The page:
At the site of the accident, around 533 sailors, of whom fifty were officers including the commander Admiral Ali Osman Pasha, lost their lives. Only six officers and sixty-three sailors survived. Six of the survivors were uninjured, nine severely wounded and the others with light injuries. After the rescue operation, two survivors were taken to Kobe by Japanese ships, two more by a Japanese battleship and sixty-five by German gunboats. All of the sixty-nine survivors were transported back to Istanbulmarker aboard Japanese corvettes Kongō and Hiei, leaving Shinagawa, Tokyo in October 1890. The sultan accepted the officers of the Japanese battleships on 5 January 1891 and expressed his appreciation for the relief operation by decorating them with medals


Frigate Ertuğrul Memorial in Kushimoto, Japan
Ironically, this accident created a general sympathy in Japan for Turkish people and led to the establishment of a strong basis for which friendship between Turkey and Japan was to later flourish.

In February 1891, a cemetery was established for the 150 sailors recovered dead at the calamity, and a memorial next to it was built near the lighthouse in the town of Kushimoto, Wakayamamarker. Emperor Hirohito visited the cemetery on 3 June 1929, which was extended the same year. Turkey renovated the monument in 1939.

In 1974, a "Turkish Museum" was established, in which a scale model of the ship, photographs and statues of the sailors are on exhibition.

The event is being commemorated every five years on the day of the tragic accident in Kushimoto with the participation of high-level officials from Turkey and Japan.

In June 2008, Turkish president Abdullah Gül, visiting Japan officially, proceeded from Tokyo to Kushimoto to take part at a commemoration together with regional officials.

Salvaging the wreckage

On 4 January 2007, a salvaging project with contributions from the Institute of Nautical Archaeology (INA) in Bodrummarker, Yapı Kredi Retirement Partnership and the Turkish Foundation of Nautical Archaeology was announced to find the wreckage of Ertuğrul and completely float her to the surface. It is intended to exhibit her in the museum next to the Ertuğrul Monument in Kushimoto. U.S. and Japanese nautical archaeologists and historians join the excavation team.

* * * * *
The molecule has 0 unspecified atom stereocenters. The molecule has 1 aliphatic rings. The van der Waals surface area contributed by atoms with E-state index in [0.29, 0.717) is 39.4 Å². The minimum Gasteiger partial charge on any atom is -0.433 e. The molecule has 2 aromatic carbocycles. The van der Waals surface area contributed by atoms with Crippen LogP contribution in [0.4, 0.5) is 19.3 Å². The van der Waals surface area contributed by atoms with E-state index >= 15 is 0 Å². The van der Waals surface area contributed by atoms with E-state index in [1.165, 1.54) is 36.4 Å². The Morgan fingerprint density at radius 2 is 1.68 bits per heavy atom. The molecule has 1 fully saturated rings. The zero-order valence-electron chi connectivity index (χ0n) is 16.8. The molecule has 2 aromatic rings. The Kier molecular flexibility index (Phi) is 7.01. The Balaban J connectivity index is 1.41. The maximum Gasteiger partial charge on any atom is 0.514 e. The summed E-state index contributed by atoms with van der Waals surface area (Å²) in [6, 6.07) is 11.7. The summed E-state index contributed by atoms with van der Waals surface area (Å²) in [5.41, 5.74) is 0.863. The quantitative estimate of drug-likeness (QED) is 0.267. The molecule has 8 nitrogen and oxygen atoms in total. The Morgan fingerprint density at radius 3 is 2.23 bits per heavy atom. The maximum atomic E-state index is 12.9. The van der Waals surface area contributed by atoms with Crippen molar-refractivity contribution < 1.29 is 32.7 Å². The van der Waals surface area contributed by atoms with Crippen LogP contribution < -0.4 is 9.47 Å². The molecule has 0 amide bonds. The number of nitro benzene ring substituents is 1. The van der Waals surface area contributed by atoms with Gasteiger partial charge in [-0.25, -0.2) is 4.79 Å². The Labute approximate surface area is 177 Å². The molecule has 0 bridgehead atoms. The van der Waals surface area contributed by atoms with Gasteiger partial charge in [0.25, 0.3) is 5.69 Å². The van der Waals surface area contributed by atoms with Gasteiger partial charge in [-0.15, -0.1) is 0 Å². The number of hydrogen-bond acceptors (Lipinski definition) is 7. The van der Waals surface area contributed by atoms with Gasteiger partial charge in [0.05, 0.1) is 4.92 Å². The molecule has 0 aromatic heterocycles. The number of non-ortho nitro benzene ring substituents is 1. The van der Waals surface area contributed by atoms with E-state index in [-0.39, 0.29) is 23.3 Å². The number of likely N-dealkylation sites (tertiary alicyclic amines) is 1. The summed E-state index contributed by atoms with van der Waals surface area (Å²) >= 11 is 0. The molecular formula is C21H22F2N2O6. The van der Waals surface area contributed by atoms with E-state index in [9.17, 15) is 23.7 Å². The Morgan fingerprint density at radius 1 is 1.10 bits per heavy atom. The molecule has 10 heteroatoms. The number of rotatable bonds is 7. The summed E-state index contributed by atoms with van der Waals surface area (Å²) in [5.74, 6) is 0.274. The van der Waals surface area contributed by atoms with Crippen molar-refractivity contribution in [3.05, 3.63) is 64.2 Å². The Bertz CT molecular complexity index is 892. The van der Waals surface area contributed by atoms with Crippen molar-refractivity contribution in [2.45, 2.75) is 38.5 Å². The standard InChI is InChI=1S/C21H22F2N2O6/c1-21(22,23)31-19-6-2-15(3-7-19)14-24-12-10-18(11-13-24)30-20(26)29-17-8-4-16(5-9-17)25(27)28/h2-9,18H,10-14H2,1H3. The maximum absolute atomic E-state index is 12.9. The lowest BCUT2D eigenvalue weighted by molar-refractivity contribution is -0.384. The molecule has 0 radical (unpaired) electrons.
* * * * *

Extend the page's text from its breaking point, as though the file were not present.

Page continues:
A team of well-known nautical archaeologist from Turkey, Spain and Japan under the leadership of Tufan Turanlı, director of INA, reached on January 28, 2008 the ammunition store section of the wreck in a dive within the second phase of the underwater excavation project. Three cannon balls, each , of the ship's Krupp naval guns, tens of bullets and pieces of naval mines were recovered and safely brought to the Port of Kushimoto, where explosive experts of local police, Japanese Army and Navy examined them. The artifact were later taken to Ertuğrul Research Institute for conservation. Tufanlı recalled that two Winchester rifles recovered earlier are on exhibition in the museum.

See also


  1. Anatolian TV
  2. Chronology of Japan-Turkey Relations. Turkish Embassy in Tokyo
  3. Turkish Foreign Policy in Post Cold War Era by İdris Bal. 464 pages, 2004. ISBN 1581124236
  4. Ertuğrul at Rotary Mariners.
  5. Message of the Ambassador on the Occasion of the 84th Anniversary of the Proclamation of the Republic of Turkey. Turkish Embassy in Tokyo
  6. TCG Turgutreis returns to Gölcük. Hellenic Resources Network, August 3, 2000
  7. Frigate Ertuğrul to be floated 116 years after its demise. Turkish Daily News, January 6, 2007